Difficulty Rating: 4/5

Fun Factor: 5/5

Available on the Wii Virtual Console.

Castlevania: Bloodlines


The one and only Castlevania game to ever grace the Sega Genesis also happens to be one of the most unique. It features a difficulty select, something none of the other games in the series had at that point, and it also combined many elements from the Bram Stoker novel with series canon. Players could play as either John Morris or Eric Lecarde, each having their own unique set of abilities. John was the typical whip wielder and Eric used a spear. While not necessarily as difficult as the games that came before it, it proved far more challenging than Super Castlevania IV. I’ll always remember Bloodlines because it was the first title in the series to feature blood, at least from those games released in North America.

Difficulty Rating: 3.5/5 (Depends on the difficulty you select to play on)

Fun Factor: 3/5

Currently unavailable in digital format.

Castlevania: The Adventure


Sure it was an early release on the original Game Boy, but that doesn’t mean it has aged well. In fact, this game often doesn’t even feel like a Castlevania game. It features no hearts, because there are no sub-weapons, it has no stairs, only ropes, and above all else it makes the NES Castlevania feel like Simon Belmont is as agile as Spider-Man. I was never a huge fan of this one years back, and that really hasn’t changed much over time. Prepare to get highly frustrated by making the most perfect jumps of your life.

Difficulty Rating: 3/5

Fun Factor: 1/5

Available on the 3DS Virtual Console.

Castlevania II: Simon’s Quest


This one is a hybrid game, playing out completely differently than the original NES classic. Think Zelda II, and you know what I’m talking about. This game featured towns, a rich storyline and completely non-linear gameplay. It can also be one of the most challenging and frustrating videogames ever created if you don’t use some sort of strategy guide. It took me over a year to complete the game when it was originally released way back when because more often than not I couldn’t figure out where to go or what to do with the various items. Apparently logic was thrown out the window for this one. Simon’s Quest will teach you to fear the night.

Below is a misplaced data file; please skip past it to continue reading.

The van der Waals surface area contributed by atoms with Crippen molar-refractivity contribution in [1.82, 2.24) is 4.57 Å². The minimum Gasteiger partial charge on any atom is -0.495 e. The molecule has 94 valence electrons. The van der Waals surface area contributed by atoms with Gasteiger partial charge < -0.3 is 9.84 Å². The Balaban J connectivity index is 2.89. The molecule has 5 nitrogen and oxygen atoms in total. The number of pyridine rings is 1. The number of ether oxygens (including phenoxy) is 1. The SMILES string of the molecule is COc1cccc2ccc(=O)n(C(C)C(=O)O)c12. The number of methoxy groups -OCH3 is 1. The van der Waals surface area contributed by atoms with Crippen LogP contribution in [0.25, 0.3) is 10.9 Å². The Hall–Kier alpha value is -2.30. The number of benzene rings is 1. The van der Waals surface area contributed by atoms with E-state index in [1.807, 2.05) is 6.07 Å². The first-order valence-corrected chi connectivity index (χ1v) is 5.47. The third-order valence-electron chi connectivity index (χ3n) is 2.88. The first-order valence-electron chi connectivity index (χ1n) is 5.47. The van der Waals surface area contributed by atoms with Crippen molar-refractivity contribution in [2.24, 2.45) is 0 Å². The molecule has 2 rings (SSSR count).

Difficulty Rating: 2/5 (with guide), 156/5 (without guide)

Fun Factor: 4/5

Available on the Wii Virtual Console.

Super Castlevania IV


Of the classic series, this is my favorite. Why, because the controls were spot on, and because the challenge was a real challenge, not like the others where one of your biggest hurdles was just getting your character to jump the next platform. Another reason why this one is much easier is because the sub- weapons can be used much more effectively than ever before. I think the biggest shock though comes in the form of Dracula, and just how bloody easy he is to defeat compared to all the other iterations. Whatever the case may be, the mood, atmosphere, music and graphics remain incredible all these years later. Download this one from the Wii Virtual Console and prepare to be blown away.

Difficulty Rating: 2/5

Fun Factor: 5/5

Available on the Wii Virtual Console.

Castlevania II: Belmont’s Revenge (Game Boy)


While difficult in its own right, the game as a whole is much more refined compared to the first Game Boy outing. This one features sub-weapons and while the levels remain long, the continue points feel fair. If you want to experience any of the three Game Boy Castlevania games, this is the one to start with. It has an excellent soundtrack and is the most detailed of the three GB releases.

Difficulty Rating: 2/5

Fun Factor: 3.5/5

Currently unavailable in digital format.

Castlevania: Legends


While significantly better than The Adventure, Legends pales in comparison to Belmont’s Revenge. The Game Boy was extremely old in 1998, when the game was released in North America, and yet it features less detail than that of the second GB release. Why this was ever released on the GB to begin with is mind numbing because the Game Boy Color was already out at this point. Does that make any sense at all? On the flip side, the story was much more refined, and helped connect several story threads together. It was also pretty cool to play as the very first Belmont.

Difficulty Rating: 2/5

Fun Factor: 3/5

Currently unavailable in digital format.

Castlevania: The Adventure Rebirth